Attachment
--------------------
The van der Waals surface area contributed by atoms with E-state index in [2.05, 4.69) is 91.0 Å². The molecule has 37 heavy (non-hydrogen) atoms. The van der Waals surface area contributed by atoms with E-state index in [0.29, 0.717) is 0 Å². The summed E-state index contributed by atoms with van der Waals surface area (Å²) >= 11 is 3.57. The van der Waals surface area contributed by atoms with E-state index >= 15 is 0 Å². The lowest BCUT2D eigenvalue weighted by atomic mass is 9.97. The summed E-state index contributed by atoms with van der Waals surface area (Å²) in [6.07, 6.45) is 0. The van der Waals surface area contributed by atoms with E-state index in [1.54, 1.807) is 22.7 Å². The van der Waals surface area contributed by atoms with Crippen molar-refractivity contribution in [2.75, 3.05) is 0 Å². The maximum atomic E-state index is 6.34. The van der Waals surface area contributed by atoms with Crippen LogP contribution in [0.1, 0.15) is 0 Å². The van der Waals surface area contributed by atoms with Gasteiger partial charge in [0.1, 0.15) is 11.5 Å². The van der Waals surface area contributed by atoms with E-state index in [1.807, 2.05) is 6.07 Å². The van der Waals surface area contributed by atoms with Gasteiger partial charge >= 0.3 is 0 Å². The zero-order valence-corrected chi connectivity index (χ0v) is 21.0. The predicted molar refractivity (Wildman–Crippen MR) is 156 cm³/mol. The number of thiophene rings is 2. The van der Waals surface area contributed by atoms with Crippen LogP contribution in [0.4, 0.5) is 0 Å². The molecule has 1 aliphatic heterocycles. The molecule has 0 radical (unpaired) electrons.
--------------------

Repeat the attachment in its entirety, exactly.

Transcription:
The van der Waals surface area contributed by atoms with E-state index in [2.05, 4.69) is 91.0 Å². The molecule has 37 heavy (non-hydrogen) atoms. The van der Waals surface area contributed by atoms with E-state index in [0.29, 0.717) is 0 Å². The summed E-state index contributed by atoms with van der Waals surface area (Å²) >= 11 is 3.57. The van der Waals surface area contributed by atoms with E-state index >= 15 is 0 Å². The lowest BCUT2D eigenvalue weighted by atomic mass is 9.97. The summed E-state index contributed by atoms with van der Waals surface area (Å²) in [6.07, 6.45) is 0. The van der Waals surface area contributed by atoms with E-state index in [1.54, 1.807) is 22.7 Å². The van der Waals surface area contributed by atoms with Crippen molar-refractivity contribution in [2.75, 3.05) is 0 Å². The maximum atomic E-state index is 6.34. The van der Waals surface area contributed by atoms with Crippen LogP contribution in [0.1, 0.15) is 0 Å². The van der Waals surface area contributed by atoms with Gasteiger partial charge in [0.1, 0.15) is 11.5 Å². The van der Waals surface area contributed by atoms with E-state index in [1.807, 2.05) is 6.07 Å². The van der Waals surface area contributed by atoms with Gasteiger partial charge >= 0.3 is 0 Å². The zero-order valence-corrected chi connectivity index (χ0v) is 21.0. The predicted molar refractivity (Wildman–Crippen MR) is 156 cm³/mol. The number of thiophene rings is 2. The van der Waals surface area contributed by atoms with Crippen LogP contribution in [0.4, 0.5) is 0 Å². The molecule has 1 aliphatic heterocycles. The molecule has 0 radical (unpaired) electrons.